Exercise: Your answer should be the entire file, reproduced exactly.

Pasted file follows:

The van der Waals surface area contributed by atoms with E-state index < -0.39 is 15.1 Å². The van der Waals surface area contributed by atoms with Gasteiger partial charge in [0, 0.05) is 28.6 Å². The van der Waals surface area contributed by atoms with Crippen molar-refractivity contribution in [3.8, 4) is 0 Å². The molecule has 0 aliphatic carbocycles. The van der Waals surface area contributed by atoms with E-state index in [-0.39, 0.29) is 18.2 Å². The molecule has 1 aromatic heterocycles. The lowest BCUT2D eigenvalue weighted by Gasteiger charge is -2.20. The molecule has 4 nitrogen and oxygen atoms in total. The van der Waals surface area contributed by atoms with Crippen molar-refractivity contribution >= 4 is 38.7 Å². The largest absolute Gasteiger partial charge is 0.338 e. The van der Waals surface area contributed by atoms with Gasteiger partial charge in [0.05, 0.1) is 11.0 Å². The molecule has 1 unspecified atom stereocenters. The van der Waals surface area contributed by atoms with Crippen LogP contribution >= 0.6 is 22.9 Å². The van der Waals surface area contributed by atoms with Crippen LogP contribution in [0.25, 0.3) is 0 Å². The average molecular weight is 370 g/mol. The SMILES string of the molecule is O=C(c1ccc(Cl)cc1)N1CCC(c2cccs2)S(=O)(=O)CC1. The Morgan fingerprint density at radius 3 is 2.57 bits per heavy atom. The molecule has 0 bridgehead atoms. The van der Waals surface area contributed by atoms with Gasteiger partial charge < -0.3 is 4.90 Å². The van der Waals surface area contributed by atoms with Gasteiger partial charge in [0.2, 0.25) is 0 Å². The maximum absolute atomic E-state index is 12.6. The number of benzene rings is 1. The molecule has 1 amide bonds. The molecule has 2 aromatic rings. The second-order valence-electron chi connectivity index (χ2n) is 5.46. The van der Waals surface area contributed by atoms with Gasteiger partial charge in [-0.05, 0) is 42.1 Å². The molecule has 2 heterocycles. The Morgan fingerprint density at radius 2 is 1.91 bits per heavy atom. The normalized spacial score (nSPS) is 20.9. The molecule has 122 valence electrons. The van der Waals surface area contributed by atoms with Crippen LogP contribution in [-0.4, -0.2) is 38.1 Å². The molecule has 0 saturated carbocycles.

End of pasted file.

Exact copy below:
The van der Waals surface area contributed by atoms with E-state index < -0.39 is 15.1 Å². The van der Waals surface area contributed by atoms with Gasteiger partial charge in [0, 0.05) is 28.6 Å². The van der Waals surface area contributed by atoms with Crippen molar-refractivity contribution in [3.8, 4) is 0 Å². The molecule has 0 aliphatic carbocycles. The van der Waals surface area contributed by atoms with E-state index in [-0.39, 0.29) is 18.2 Å². The molecule has 1 aromatic heterocycles. The lowest BCUT2D eigenvalue weighted by Gasteiger charge is -2.20. The molecule has 4 nitrogen and oxygen atoms in total. The van der Waals surface area contributed by atoms with Crippen molar-refractivity contribution >= 4 is 38.7 Å². The largest absolute Gasteiger partial charge is 0.338 e. The van der Waals surface area contributed by atoms with Gasteiger partial charge in [0.05, 0.1) is 11.0 Å². The molecule has 1 unspecified atom stereocenters. The van der Waals surface area contributed by atoms with Crippen LogP contribution >= 0.6 is 22.9 Å². The van der Waals surface area contributed by atoms with Crippen LogP contribution in [0.25, 0.3) is 0 Å². The average molecular weight is 370 g/mol. The SMILES string of the molecule is O=C(c1ccc(Cl)cc1)N1CCC(c2cccs2)S(=O)(=O)CC1. The Morgan fingerprint density at radius 3 is 2.57 bits per heavy atom. The molecule has 0 bridgehead atoms. The van der Waals surface area contributed by atoms with Gasteiger partial charge < -0.3 is 4.90 Å². The van der Waals surface area contributed by atoms with Gasteiger partial charge in [0.2, 0.25) is 0 Å². The maximum absolute atomic E-state index is 12.6. The number of benzene rings is 1. The molecule has 1 amide bonds. The molecule has 2 aromatic rings. The second-order valence-electron chi connectivity index (χ2n) is 5.46. The van der Waals surface area contributed by atoms with Gasteiger partial charge in [-0.05, 0) is 42.1 Å². The molecule has 2 heterocycles. The Morgan fingerprint density at radius 2 is 1.91 bits per heavy atom. The normalized spacial score (nSPS) is 20.9. The molecule has 122 valence electrons. The van der Waals surface area contributed by atoms with Crippen LogP contribution in [-0.4, -0.2) is 38.1 Å². The molecule has 0 saturated carbocycles.